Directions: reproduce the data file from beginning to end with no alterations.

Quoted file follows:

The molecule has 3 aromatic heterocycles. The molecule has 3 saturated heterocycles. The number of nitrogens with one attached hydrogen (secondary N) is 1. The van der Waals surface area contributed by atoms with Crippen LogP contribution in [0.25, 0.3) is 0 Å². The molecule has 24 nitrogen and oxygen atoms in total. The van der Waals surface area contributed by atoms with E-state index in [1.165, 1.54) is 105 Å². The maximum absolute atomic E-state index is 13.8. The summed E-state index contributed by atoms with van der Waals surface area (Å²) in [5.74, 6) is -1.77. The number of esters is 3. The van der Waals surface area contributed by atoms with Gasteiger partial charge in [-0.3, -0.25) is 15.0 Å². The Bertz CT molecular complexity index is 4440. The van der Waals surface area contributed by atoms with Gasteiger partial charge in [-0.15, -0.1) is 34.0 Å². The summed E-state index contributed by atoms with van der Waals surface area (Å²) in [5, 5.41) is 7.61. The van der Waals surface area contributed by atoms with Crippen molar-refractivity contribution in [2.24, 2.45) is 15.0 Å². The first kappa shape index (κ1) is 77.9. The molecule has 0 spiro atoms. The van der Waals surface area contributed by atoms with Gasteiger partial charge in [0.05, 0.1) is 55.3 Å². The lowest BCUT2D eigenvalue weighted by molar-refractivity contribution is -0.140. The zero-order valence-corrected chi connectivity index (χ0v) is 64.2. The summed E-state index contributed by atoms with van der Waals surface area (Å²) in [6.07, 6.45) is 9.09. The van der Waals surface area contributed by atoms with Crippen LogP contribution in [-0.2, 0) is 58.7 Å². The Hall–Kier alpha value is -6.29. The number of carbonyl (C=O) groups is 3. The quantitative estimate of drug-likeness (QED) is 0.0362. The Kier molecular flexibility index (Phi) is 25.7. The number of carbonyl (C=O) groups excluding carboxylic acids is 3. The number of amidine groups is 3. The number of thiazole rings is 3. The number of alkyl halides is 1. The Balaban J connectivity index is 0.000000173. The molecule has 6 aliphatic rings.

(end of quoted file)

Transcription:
The molecule has 3 aromatic heterocycles. The molecule has 3 saturated heterocycles. The number of nitrogens with one attached hydrogen (secondary N) is 1. The van der Waals surface area contributed by atoms with Crippen LogP contribution in [0.25, 0.3) is 0 Å². The molecule has 24 nitrogen and oxygen atoms in total. The van der Waals surface area contributed by atoms with E-state index in [1.165, 1.54) is 105 Å². The maximum absolute atomic E-state index is 13.8. The summed E-state index contributed by atoms with van der Waals surface area (Å²) in [5.74, 6) is -1.77. The number of esters is 3. The van der Waals surface area contributed by atoms with Gasteiger partial charge in [-0.3, -0.25) is 15.0 Å². The Bertz CT molecular complexity index is 4440. The van der Waals surface area contributed by atoms with Gasteiger partial charge in [-0.15, -0.1) is 34.0 Å². The summed E-state index contributed by atoms with van der Waals surface area (Å²) in [5, 5.41) is 7.61. The van der Waals surface area contributed by atoms with Crippen molar-refractivity contribution in [2.24, 2.45) is 15.0 Å². The first kappa shape index (κ1) is 77.9. The molecule has 0 spiro atoms. The van der Waals surface area contributed by atoms with Gasteiger partial charge in [0.05, 0.1) is 55.3 Å². The lowest BCUT2D eigenvalue weighted by molar-refractivity contribution is -0.140. The zero-order valence-corrected chi connectivity index (χ0v) is 64.2. The summed E-state index contributed by atoms with van der Waals surface area (Å²) in [6.07, 6.45) is 9.09. The van der Waals surface area contributed by atoms with Crippen LogP contribution in [-0.2, 0) is 58.7 Å². The Hall–Kier alpha value is -6.29. The number of carbonyl (C=O) groups is 3. The quantitative estimate of drug-likeness (QED) is 0.0362. The Kier molecular flexibility index (Phi) is 25.7. The number of carbonyl (C=O) groups excluding carboxylic acids is 3. The number of amidine groups is 3. The number of thiazole rings is 3. The number of alkyl halides is 1. The Balaban J connectivity index is 0.000000173. The molecule has 6 aliphatic rings.